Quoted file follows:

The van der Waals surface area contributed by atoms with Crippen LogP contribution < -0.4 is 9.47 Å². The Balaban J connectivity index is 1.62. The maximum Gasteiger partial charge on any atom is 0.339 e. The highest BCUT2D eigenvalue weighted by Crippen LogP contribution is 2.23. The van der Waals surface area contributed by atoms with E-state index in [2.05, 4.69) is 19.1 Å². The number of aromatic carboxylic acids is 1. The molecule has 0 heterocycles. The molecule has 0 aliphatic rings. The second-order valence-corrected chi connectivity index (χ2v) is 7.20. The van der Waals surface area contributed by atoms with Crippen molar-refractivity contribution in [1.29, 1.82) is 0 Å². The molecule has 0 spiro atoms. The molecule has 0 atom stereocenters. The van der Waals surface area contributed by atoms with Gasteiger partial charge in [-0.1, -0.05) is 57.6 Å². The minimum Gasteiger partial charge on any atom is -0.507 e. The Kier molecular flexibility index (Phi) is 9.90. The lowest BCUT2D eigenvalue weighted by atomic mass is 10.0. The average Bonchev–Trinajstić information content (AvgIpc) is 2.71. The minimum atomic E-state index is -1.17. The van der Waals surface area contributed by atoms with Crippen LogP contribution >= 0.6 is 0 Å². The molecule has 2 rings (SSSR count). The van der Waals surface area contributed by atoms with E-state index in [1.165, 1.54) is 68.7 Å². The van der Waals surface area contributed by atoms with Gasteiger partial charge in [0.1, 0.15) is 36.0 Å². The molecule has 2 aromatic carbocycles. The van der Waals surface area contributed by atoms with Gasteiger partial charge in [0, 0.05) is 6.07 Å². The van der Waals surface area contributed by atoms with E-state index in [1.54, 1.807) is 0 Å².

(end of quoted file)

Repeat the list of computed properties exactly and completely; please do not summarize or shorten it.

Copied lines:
The van der Waals surface area contributed by atoms with Crippen LogP contribution < -0.4 is 9.47 Å². The Balaban J connectivity index is 1.62. The maximum Gasteiger partial charge on any atom is 0.339 e. The highest BCUT2D eigenvalue weighted by Crippen LogP contribution is 2.23. The van der Waals surface area contributed by atoms with E-state index in [2.05, 4.69) is 19.1 Å². The number of aromatic carboxylic acids is 1. The molecule has 0 heterocycles. The molecule has 0 aliphatic rings. The second-order valence-corrected chi connectivity index (χ2v) is 7.20. The van der Waals surface area contributed by atoms with Crippen molar-refractivity contribution in [1.29, 1.82) is 0 Å². The molecule has 0 spiro atoms. The molecule has 0 atom stereocenters. The van der Waals surface area contributed by atoms with Gasteiger partial charge in [-0.1, -0.05) is 57.6 Å². The minimum Gasteiger partial charge on any atom is -0.507 e. The Kier molecular flexibility index (Phi) is 9.90. The lowest BCUT2D eigenvalue weighted by atomic mass is 10.0. The average Bonchev–Trinajstić information content (AvgIpc) is 2.71. The minimum atomic E-state index is -1.17. The van der Waals surface area contributed by atoms with Crippen LogP contribution >= 0.6 is 0 Å². The molecule has 2 rings (SSSR count). The van der Waals surface area contributed by atoms with E-state index in [1.165, 1.54) is 68.7 Å². The van der Waals surface area contributed by atoms with Gasteiger partial charge in [0.1, 0.15) is 36.0 Å². The molecule has 2 aromatic carbocycles. The van der Waals surface area contributed by atoms with Gasteiger partial charge in [0, 0.05) is 6.07 Å². The van der Waals surface area contributed by atoms with E-state index in [1.54, 1.807) is 0 Å².